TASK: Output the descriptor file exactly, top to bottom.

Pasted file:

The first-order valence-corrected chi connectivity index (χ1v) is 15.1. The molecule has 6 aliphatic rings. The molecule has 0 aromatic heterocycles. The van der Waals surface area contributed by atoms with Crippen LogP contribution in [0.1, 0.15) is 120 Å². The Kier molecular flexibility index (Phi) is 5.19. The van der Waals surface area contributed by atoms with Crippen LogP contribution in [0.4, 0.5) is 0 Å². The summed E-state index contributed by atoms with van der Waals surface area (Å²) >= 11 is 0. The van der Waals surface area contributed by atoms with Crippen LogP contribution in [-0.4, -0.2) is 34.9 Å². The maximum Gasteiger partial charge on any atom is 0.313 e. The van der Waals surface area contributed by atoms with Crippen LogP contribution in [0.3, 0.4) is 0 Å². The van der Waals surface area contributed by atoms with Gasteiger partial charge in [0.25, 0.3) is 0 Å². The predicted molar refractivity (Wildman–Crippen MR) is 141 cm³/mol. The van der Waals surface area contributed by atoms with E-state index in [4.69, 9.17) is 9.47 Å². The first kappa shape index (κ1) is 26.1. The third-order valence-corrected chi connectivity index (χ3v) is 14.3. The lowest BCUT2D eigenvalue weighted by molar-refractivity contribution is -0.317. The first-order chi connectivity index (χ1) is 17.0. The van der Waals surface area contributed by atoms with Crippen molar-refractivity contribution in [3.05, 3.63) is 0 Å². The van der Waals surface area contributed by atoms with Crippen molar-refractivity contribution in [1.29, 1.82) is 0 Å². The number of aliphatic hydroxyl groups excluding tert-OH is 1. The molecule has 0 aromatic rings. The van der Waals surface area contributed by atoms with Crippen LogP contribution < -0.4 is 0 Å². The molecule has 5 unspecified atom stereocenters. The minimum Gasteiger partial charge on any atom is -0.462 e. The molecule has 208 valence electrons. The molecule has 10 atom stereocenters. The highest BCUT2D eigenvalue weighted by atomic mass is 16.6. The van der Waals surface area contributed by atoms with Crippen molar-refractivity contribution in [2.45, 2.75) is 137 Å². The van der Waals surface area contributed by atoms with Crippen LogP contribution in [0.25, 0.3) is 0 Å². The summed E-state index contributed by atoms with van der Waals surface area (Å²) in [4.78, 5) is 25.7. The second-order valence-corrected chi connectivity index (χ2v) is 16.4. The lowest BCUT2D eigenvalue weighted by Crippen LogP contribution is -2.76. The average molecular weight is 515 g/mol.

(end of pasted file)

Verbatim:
The first-order valence-corrected chi connectivity index (χ1v) is 15.1. The molecule has 6 aliphatic rings. The molecule has 0 aromatic heterocycles. The van der Waals surface area contributed by atoms with Crippen LogP contribution in [0.1, 0.15) is 120 Å². The Kier molecular flexibility index (Phi) is 5.19. The van der Waals surface area contributed by atoms with Crippen LogP contribution in [0.4, 0.5) is 0 Å². The summed E-state index contributed by atoms with van der Waals surface area (Å²) >= 11 is 0. The van der Waals surface area contributed by atoms with Crippen LogP contribution in [-0.4, -0.2) is 34.9 Å². The maximum Gasteiger partial charge on any atom is 0.313 e. The van der Waals surface area contributed by atoms with Crippen LogP contribution in [0.3, 0.4) is 0 Å². The van der Waals surface area contributed by atoms with Gasteiger partial charge in [0.25, 0.3) is 0 Å². The predicted molar refractivity (Wildman–Crippen MR) is 141 cm³/mol. The van der Waals surface area contributed by atoms with E-state index in [4.69, 9.17) is 9.47 Å². The first kappa shape index (κ1) is 26.1. The third-order valence-corrected chi connectivity index (χ3v) is 14.3. The lowest BCUT2D eigenvalue weighted by molar-refractivity contribution is -0.317. The first-order chi connectivity index (χ1) is 17.0. The van der Waals surface area contributed by atoms with Crippen molar-refractivity contribution in [3.05, 3.63) is 0 Å². The van der Waals surface area contributed by atoms with Crippen molar-refractivity contribution in [1.29, 1.82) is 0 Å². The number of aliphatic hydroxyl groups excluding tert-OH is 1. The molecule has 0 aromatic rings. The van der Waals surface area contributed by atoms with Crippen LogP contribution < -0.4 is 0 Å². The molecule has 5 unspecified atom stereocenters. The minimum Gasteiger partial charge on any atom is -0.462 e. The molecule has 208 valence electrons. The molecule has 10 atom stereocenters. The highest BCUT2D eigenvalue weighted by atomic mass is 16.6. The van der Waals surface area contributed by atoms with Crippen molar-refractivity contribution in [2.45, 2.75) is 137 Å². The van der Waals surface area contributed by atoms with Crippen LogP contribution in [0.25, 0.3) is 0 Å². The summed E-state index contributed by atoms with van der Waals surface area (Å²) in [4.78, 5) is 25.7. The second-order valence-corrected chi connectivity index (χ2v) is 16.4. The lowest BCUT2D eigenvalue weighted by Crippen LogP contribution is -2.76. The average molecular weight is 515 g/mol.